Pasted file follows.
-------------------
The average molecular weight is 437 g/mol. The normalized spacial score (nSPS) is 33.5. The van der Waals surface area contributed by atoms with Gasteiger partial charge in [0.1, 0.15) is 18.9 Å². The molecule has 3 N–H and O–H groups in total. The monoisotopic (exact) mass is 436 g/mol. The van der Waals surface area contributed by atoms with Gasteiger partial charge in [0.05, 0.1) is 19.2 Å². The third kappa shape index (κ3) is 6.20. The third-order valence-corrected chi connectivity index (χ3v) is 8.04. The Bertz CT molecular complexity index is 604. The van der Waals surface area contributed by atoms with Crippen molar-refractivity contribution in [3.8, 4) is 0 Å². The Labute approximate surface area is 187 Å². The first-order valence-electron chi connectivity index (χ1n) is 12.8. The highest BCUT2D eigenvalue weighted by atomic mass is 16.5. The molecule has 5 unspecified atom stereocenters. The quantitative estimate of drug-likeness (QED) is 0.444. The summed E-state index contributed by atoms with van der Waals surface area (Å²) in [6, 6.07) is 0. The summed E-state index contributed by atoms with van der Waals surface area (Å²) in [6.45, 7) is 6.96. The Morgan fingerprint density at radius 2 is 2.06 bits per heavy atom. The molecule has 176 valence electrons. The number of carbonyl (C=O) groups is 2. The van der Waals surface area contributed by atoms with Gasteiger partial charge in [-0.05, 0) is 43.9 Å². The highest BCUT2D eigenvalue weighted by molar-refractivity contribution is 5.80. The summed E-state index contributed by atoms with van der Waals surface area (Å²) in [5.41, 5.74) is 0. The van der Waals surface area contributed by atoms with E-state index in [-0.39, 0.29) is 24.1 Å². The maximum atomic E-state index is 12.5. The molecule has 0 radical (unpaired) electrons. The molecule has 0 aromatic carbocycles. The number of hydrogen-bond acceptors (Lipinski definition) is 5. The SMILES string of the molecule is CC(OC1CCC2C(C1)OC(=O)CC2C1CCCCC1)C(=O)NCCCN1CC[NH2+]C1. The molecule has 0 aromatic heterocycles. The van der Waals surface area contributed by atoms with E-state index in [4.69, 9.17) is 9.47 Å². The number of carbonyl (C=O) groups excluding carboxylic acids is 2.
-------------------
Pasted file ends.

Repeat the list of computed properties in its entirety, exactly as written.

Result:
The average molecular weight is 437 g/mol. The normalized spacial score (nSPS) is 33.5. The van der Waals surface area contributed by atoms with Gasteiger partial charge in [0.1, 0.15) is 18.9 Å². The molecule has 3 N–H and O–H groups in total. The monoisotopic (exact) mass is 436 g/mol. The van der Waals surface area contributed by atoms with Gasteiger partial charge in [0.05, 0.1) is 19.2 Å². The third kappa shape index (κ3) is 6.20. The third-order valence-corrected chi connectivity index (χ3v) is 8.04. The Bertz CT molecular complexity index is 604. The van der Waals surface area contributed by atoms with Crippen molar-refractivity contribution in [3.8, 4) is 0 Å². The Labute approximate surface area is 187 Å². The first-order valence-electron chi connectivity index (χ1n) is 12.8. The highest BCUT2D eigenvalue weighted by atomic mass is 16.5. The molecule has 5 unspecified atom stereocenters. The quantitative estimate of drug-likeness (QED) is 0.444. The summed E-state index contributed by atoms with van der Waals surface area (Å²) in [6, 6.07) is 0. The summed E-state index contributed by atoms with van der Waals surface area (Å²) in [6.45, 7) is 6.96. The Morgan fingerprint density at radius 2 is 2.06 bits per heavy atom. The molecule has 176 valence electrons. The number of carbonyl (C=O) groups is 2. The van der Waals surface area contributed by atoms with Gasteiger partial charge in [-0.05, 0) is 43.9 Å². The highest BCUT2D eigenvalue weighted by molar-refractivity contribution is 5.80. The summed E-state index contributed by atoms with van der Waals surface area (Å²) in [5.41, 5.74) is 0. The van der Waals surface area contributed by atoms with E-state index in [-0.39, 0.29) is 24.1 Å². The maximum atomic E-state index is 12.5. The molecule has 0 radical (unpaired) electrons. The molecule has 0 aromatic carbocycles. The number of hydrogen-bond acceptors (Lipinski definition) is 5. The SMILES string of the molecule is CC(OC1CCC2C(C1)OC(=O)CC2C1CCCCC1)C(=O)NCCCN1CC[NH2+]C1. The molecule has 0 aromatic heterocycles. The van der Waals surface area contributed by atoms with E-state index in [4.69, 9.17) is 9.47 Å². The number of carbonyl (C=O) groups excluding carboxylic acids is 2.